Ruță is firm about the important role played by Lupaș in the entire event and the help she gave him in preparing his performance. He stresses the importance of the preliminary consulting sessions and of his studio work, steps that slowly resulted in his Performance. “I was engulfed in that magnetic energy she [Ana Lupaș] exuded when she worked; the process, the processuality, agreed with me perfectly.” In the courtyard of the artist’s parental house there was a cellar, on whose access staircase the first format of the performance was tested one evening (approximately one month before the event). This action was attended by Ruță, Ana Lupaș and artist Miklós Onucsán (another participant in the Sibiu event, lodged by the artist throughout his stay in Cluj). In this version of the action, the stairs were to be inscribed with the lyrics to the song The Stony Bridge, which may seem like a playful touch at first glance (a bridge carried away by the water poured on the stairs covered in photosensitive paper), but there was also a concealed message in the expressive image of the crumbled bridge. But this version was abandoned, not least because the staircase needed to be used for other actions to be performed in the cellar.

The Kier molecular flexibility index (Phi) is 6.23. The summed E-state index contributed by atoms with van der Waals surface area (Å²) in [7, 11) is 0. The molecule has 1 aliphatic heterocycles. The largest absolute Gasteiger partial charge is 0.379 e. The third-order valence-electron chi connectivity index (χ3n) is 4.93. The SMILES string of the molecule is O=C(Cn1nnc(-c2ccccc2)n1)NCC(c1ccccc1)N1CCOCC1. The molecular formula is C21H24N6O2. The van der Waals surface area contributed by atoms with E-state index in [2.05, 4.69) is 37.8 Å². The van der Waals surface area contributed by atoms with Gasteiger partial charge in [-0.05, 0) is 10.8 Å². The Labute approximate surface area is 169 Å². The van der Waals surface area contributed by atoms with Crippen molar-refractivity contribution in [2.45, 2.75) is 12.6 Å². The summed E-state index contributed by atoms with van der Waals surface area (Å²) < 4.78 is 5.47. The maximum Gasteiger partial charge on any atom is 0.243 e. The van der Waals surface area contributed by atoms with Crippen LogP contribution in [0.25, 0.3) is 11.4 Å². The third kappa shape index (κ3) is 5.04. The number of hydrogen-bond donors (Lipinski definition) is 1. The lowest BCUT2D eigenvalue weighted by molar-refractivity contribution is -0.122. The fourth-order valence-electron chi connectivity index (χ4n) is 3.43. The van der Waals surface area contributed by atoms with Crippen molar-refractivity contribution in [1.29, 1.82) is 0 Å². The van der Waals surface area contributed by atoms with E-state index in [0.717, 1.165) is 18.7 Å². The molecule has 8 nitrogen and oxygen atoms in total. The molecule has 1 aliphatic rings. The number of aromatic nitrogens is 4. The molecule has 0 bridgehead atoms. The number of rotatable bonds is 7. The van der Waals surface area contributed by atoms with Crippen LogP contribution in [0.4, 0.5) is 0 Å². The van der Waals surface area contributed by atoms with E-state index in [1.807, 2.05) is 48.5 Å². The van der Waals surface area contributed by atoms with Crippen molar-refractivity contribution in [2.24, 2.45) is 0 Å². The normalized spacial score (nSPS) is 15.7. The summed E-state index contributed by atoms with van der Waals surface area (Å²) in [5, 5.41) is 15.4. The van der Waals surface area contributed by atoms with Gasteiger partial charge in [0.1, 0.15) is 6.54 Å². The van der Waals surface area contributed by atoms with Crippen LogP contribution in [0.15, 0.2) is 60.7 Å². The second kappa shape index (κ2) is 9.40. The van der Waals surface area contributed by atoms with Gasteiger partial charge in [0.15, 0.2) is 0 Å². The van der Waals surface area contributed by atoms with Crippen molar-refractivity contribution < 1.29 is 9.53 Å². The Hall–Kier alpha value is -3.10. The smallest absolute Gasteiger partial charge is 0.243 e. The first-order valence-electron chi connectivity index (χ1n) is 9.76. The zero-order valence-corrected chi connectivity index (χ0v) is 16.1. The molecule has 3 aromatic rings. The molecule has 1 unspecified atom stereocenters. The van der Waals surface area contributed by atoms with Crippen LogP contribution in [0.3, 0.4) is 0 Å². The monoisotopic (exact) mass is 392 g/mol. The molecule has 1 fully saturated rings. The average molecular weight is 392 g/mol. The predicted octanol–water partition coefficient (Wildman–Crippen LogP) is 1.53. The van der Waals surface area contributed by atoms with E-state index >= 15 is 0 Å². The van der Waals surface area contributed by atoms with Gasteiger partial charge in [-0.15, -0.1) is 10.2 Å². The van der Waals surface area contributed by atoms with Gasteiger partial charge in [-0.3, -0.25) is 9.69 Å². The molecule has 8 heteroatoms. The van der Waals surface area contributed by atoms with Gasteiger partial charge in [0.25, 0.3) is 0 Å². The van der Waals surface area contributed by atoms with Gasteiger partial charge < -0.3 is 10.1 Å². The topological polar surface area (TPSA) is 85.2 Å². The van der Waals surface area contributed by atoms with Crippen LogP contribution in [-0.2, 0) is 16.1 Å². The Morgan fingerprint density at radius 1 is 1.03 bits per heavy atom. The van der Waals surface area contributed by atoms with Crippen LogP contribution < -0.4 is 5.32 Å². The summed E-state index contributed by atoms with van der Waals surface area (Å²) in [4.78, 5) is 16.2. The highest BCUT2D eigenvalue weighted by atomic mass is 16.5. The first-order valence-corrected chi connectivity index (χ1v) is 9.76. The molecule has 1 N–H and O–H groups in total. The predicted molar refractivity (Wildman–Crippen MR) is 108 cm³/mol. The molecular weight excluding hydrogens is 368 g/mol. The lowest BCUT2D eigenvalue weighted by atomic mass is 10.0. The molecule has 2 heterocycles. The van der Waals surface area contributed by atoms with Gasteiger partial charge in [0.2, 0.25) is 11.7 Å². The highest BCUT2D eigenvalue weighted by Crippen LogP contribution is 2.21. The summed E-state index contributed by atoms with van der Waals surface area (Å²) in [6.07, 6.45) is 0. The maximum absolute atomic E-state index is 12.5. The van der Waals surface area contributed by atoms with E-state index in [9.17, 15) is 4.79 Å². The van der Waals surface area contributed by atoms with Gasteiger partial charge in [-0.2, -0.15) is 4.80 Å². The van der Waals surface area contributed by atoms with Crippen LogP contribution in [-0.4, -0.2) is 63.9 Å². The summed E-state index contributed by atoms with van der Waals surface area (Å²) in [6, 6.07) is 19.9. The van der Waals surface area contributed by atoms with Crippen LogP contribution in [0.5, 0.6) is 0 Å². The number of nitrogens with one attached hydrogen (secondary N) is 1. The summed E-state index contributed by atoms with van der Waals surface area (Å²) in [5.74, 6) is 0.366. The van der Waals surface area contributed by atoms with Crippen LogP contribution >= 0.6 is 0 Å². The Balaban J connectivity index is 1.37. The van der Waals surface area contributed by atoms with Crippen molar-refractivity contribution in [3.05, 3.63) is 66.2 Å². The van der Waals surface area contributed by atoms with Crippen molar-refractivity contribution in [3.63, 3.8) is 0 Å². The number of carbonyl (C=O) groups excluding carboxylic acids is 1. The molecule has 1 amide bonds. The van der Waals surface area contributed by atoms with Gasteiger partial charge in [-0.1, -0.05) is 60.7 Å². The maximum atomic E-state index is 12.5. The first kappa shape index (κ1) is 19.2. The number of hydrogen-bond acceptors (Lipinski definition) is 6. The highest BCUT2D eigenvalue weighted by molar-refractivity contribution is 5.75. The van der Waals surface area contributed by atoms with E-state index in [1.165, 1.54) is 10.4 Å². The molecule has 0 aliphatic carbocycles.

In the preparatory notebook for the performance we can see a number of sketches of photograms: multiple streams, a water jet in the form of a spring. These pages also feature, according to the artist, the first sketches of the Sibiu project, of photograms extending across two planes: vertical, “spurting flow,” and horizontal, in the form of a number of springs that were to flow in circular trajectory over the photosensitive paper. The artist would subsequently abandon the second option.
As the main instrument of The Performance, Laurențiu Ruță chose water, whose motion and transparency are captured without a camera, directly onto the photographic paper. After months of preparation, The Performance was to take place in a room of the cellar of the Sibiu Pharmaceutical History Museum, on 24 July 1986, at 8 pm.
Description of the performance
In the third and final version of the action, the artist had at his disposal a room 6 metres long and 3 metres wide, with a vaulted ceiling and a maximum height of 2.9 metres. There were two entrances and a window. The two entrances were covered in transparent plastic foil throughout the duration of the performance. The signs put near the entrance prohibited the use of flash cameras and matches, which explains why we do not possess any photographs taken during the performance. A green laboratory light ensured visibility during the action, which started at 8 pm and lasted approximately one hour.
The action itself consisted of the following moments: